Medical Alert, Room 1A



If medics call our hospital and report they are bringing someone who may need immediate attention, a Medical Alert is called. This gets everyone’s attention and allows the full capacity of the department to be available for whatever the patient needs.

On Thursday night, a Medical Alert was called for Room 1A. As they came in, I saw a shriveled old man with contracted extremities, staring blankly into space. He was accompanied by medics who were not rushed and did not seem to be very worried about what was going on.

When we were all in the room, I learned the patient was demented, bed-ridden and unable to speak. They said his wife was supposed to have signed papers making him a “No Code.” That means he should not be put on a breathing machine or have CPR done in case he were to try to die. However, before the wife could sign the papers, she took ill herself so the patient was a “Full Code.”

They said the patient had not been eating for weeks and was only getting sugar water through an IV. They said his son had been at the nursing home earlier in the evening. The nurses had called the ambulance soon after he left.

I took a quick look at the patient and it was my impression he was dying. In the nursing home, he had a good blood pressure but it was low when measured in the ambulance and very low when he arrived at the hospital. His pulse was below 30 and he was hardly breathing.

The nurses made busy to start resuscitating him. I stopped them, explained that the patient was all but dead and trying to revive him would be futile. I felt our goal should be to make him comfortable rather than try to revive him. I asked them if anyone felt uncomfortable with that approach and they all agreed. I left to quickly get a phone number to call the son.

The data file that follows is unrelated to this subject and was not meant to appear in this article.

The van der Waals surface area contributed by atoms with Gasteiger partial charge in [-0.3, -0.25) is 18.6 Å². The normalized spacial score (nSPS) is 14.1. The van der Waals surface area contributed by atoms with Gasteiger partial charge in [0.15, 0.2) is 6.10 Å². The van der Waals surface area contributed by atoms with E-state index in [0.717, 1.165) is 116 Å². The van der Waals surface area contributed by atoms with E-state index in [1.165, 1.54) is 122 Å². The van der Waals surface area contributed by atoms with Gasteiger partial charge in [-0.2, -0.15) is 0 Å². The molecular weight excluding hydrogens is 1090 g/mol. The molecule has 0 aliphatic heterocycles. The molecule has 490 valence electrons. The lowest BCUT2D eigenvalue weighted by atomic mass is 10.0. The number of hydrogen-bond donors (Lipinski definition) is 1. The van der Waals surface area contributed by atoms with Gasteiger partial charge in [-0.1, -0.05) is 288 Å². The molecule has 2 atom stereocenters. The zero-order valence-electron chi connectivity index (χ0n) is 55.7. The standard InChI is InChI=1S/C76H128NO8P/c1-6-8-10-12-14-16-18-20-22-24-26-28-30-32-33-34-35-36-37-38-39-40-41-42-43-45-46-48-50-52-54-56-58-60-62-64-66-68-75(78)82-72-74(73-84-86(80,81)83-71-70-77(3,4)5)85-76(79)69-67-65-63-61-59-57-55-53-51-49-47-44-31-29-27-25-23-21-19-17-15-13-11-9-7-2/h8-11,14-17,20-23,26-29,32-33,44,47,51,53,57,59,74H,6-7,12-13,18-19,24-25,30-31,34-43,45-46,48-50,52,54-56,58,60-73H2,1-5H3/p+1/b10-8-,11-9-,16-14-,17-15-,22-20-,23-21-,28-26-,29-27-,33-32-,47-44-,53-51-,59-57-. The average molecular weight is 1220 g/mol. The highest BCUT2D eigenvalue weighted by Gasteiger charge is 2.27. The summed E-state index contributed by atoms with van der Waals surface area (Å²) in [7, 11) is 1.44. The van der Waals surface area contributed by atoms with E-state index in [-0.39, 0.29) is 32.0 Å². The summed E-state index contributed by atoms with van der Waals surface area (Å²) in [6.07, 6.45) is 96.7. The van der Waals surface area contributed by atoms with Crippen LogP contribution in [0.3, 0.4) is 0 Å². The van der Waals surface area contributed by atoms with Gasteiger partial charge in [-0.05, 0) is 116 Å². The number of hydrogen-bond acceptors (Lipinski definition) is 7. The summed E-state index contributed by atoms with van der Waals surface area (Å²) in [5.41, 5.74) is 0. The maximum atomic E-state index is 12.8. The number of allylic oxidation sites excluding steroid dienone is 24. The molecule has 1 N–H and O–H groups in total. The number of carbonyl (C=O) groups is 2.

When I got the son on the phone, I told him who I was and told him his father was dying. I told him it was my impression that trying to revive him would be futile and I wanted to do everything I could to make sure his father was comfortable and not suffering.

He then asked me to just put his father on “the breathing machine” for the night and they would be in tomorrow to see him.

I was astounded. If he saw his father earlier in the evening, he knew how debilitated his father was. I had just told him his father was dying. In my mind, any son with insight and compassion would agree to let him die in peace.

From my perspective, I could see the nightmare it would be to try to intubate such a contracted, debilitated old man. I could see how horrible it would be to do CPR on him, crunching his chest and cracking his ribs with each chest compression. I knew that an old man who is dying is not going to suddenly be cured by CPR and a ventilator. I knew he would not be fine until it was convenient for his son to get his mother and come to the hospital the next day and decide what to do about their dying loved one.

I was so set back by his casual and uninsightful response that I didn’t know just how to respond to him. I gently tried to get him so see that his response didn’t reflect the true urgency of the situation. “Your father is dying right now,” I said.

“Do everything you can and we will see him in the morning,” was his response.

Unable to get the son to appreciate what was going on, I hung up and headed back to the room, torn. On one hand was the obvious futility of the situation and my desire to not cause suffering in someone who I believed should just be allowed to die in peace. On the other hand was a family member who couldn’t share my vision and just wanted to stay in bed and put off a difficult talk with his mother until the next day.

When I got back in the room, my mind was made up for me. The patient was not breathing, his heart was not beating. He was dead and any effort to reverse that would be considered futile care. I pronounced him dead and went and called the son with the bad news.

When the son arrived later, he said his father had not eaten for weeks and the nursing home doctor had refused to have a feeding tube placed. To me, this meant that the doctor considered the feeding tube as futile. So, whether the family had signed the No Code papers or not, I feel I did the right thing for my patient by just allowing him to pass in peace.


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